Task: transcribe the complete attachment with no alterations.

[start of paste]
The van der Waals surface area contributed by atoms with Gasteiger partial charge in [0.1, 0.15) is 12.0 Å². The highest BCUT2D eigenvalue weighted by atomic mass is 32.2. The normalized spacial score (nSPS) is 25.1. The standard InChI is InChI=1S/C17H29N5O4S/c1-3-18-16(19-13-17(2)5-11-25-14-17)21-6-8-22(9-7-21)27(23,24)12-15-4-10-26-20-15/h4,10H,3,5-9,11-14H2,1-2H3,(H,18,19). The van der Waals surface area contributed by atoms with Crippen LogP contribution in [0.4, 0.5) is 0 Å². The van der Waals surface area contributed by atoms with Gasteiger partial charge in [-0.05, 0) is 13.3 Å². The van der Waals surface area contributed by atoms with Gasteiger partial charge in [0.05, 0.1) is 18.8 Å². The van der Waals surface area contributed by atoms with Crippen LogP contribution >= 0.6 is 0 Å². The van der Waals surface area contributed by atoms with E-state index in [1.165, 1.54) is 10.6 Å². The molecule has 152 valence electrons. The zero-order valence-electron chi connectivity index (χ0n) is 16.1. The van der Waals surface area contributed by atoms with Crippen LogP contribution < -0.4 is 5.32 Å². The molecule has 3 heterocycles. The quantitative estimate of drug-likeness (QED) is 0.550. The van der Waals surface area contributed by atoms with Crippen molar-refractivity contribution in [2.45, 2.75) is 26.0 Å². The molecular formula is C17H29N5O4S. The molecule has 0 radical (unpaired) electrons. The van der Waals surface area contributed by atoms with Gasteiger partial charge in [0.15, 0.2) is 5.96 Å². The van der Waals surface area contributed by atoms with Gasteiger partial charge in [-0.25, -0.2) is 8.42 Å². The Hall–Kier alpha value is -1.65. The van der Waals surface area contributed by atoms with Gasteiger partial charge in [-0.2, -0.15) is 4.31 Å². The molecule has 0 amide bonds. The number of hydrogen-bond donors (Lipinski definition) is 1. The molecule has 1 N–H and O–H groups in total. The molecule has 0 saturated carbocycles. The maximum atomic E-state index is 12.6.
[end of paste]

The van der Waals surface area contributed by atoms with Gasteiger partial charge in [0.1, 0.15) is 12.0 Å². The highest BCUT2D eigenvalue weighted by atomic mass is 32.2. The normalized spacial score (nSPS) is 25.1. The standard InChI is InChI=1S/C17H29N5O4S/c1-3-18-16(19-13-17(2)5-11-25-14-17)21-6-8-22(9-7-21)27(23,24)12-15-4-10-26-20-15/h4,10H,3,5-9,11-14H2,1-2H3,(H,18,19). The van der Waals surface area contributed by atoms with Crippen LogP contribution in [0.4, 0.5) is 0 Å². The van der Waals surface area contributed by atoms with Gasteiger partial charge in [-0.05, 0) is 13.3 Å². The van der Waals surface area contributed by atoms with Gasteiger partial charge in [0.05, 0.1) is 18.8 Å². The van der Waals surface area contributed by atoms with Crippen LogP contribution >= 0.6 is 0 Å². The van der Waals surface area contributed by atoms with E-state index in [1.165, 1.54) is 10.6 Å². The molecule has 152 valence electrons. The zero-order valence-electron chi connectivity index (χ0n) is 16.1. The van der Waals surface area contributed by atoms with Crippen LogP contribution < -0.4 is 5.32 Å². The molecule has 3 heterocycles. The quantitative estimate of drug-likeness (QED) is 0.550. The van der Waals surface area contributed by atoms with Crippen molar-refractivity contribution in [2.45, 2.75) is 26.0 Å². The molecular formula is C17H29N5O4S. The molecule has 0 radical (unpaired) electrons. The van der Waals surface area contributed by atoms with Gasteiger partial charge in [0.15, 0.2) is 5.96 Å². The van der Waals surface area contributed by atoms with Gasteiger partial charge in [-0.25, -0.2) is 8.42 Å². The Hall–Kier alpha value is -1.65. The van der Waals surface area contributed by atoms with Gasteiger partial charge in [-0.2, -0.15) is 4.31 Å². The molecule has 0 amide bonds. The number of hydrogen-bond donors (Lipinski definition) is 1. The molecule has 1 N–H and O–H groups in total. The molecule has 0 saturated carbocycles. The maximum atomic E-state index is 12.6.